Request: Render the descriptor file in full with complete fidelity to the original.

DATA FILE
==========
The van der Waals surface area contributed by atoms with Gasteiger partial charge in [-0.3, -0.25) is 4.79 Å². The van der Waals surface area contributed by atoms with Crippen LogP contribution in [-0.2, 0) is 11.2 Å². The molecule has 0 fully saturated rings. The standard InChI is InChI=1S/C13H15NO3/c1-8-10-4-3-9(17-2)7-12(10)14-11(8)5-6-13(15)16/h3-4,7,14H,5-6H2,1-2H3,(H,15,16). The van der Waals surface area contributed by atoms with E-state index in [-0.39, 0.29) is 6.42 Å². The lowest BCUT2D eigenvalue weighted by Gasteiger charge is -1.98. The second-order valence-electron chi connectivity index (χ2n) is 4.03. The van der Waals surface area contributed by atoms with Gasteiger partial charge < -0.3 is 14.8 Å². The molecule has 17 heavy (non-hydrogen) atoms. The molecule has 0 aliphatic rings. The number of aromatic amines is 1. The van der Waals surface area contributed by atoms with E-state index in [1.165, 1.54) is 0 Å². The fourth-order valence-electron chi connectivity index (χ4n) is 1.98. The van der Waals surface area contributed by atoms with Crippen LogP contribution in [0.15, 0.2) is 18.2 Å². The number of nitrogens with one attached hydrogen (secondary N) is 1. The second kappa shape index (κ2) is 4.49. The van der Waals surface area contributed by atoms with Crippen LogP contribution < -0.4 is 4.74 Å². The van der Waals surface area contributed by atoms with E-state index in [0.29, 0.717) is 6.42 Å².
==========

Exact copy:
The van der Waals surface area contributed by atoms with Gasteiger partial charge in [-0.3, -0.25) is 4.79 Å². The van der Waals surface area contributed by atoms with Crippen LogP contribution in [-0.2, 0) is 11.2 Å². The molecule has 0 fully saturated rings. The standard InChI is InChI=1S/C13H15NO3/c1-8-10-4-3-9(17-2)7-12(10)14-11(8)5-6-13(15)16/h3-4,7,14H,5-6H2,1-2H3,(H,15,16). The van der Waals surface area contributed by atoms with E-state index in [-0.39, 0.29) is 6.42 Å². The lowest BCUT2D eigenvalue weighted by Gasteiger charge is -1.98. The second-order valence-electron chi connectivity index (χ2n) is 4.03. The van der Waals surface area contributed by atoms with Gasteiger partial charge < -0.3 is 14.8 Å². The molecule has 17 heavy (non-hydrogen) atoms. The molecule has 0 aliphatic rings. The number of aromatic amines is 1. The van der Waals surface area contributed by atoms with E-state index in [1.165, 1.54) is 0 Å². The fourth-order valence-electron chi connectivity index (χ4n) is 1.98. The van der Waals surface area contributed by atoms with Crippen LogP contribution in [0.15, 0.2) is 18.2 Å². The number of nitrogens with one attached hydrogen (secondary N) is 1. The second kappa shape index (κ2) is 4.49. The van der Waals surface area contributed by atoms with Crippen LogP contribution < -0.4 is 4.74 Å². The van der Waals surface area contributed by atoms with E-state index in [0.29, 0.717) is 6.42 Å².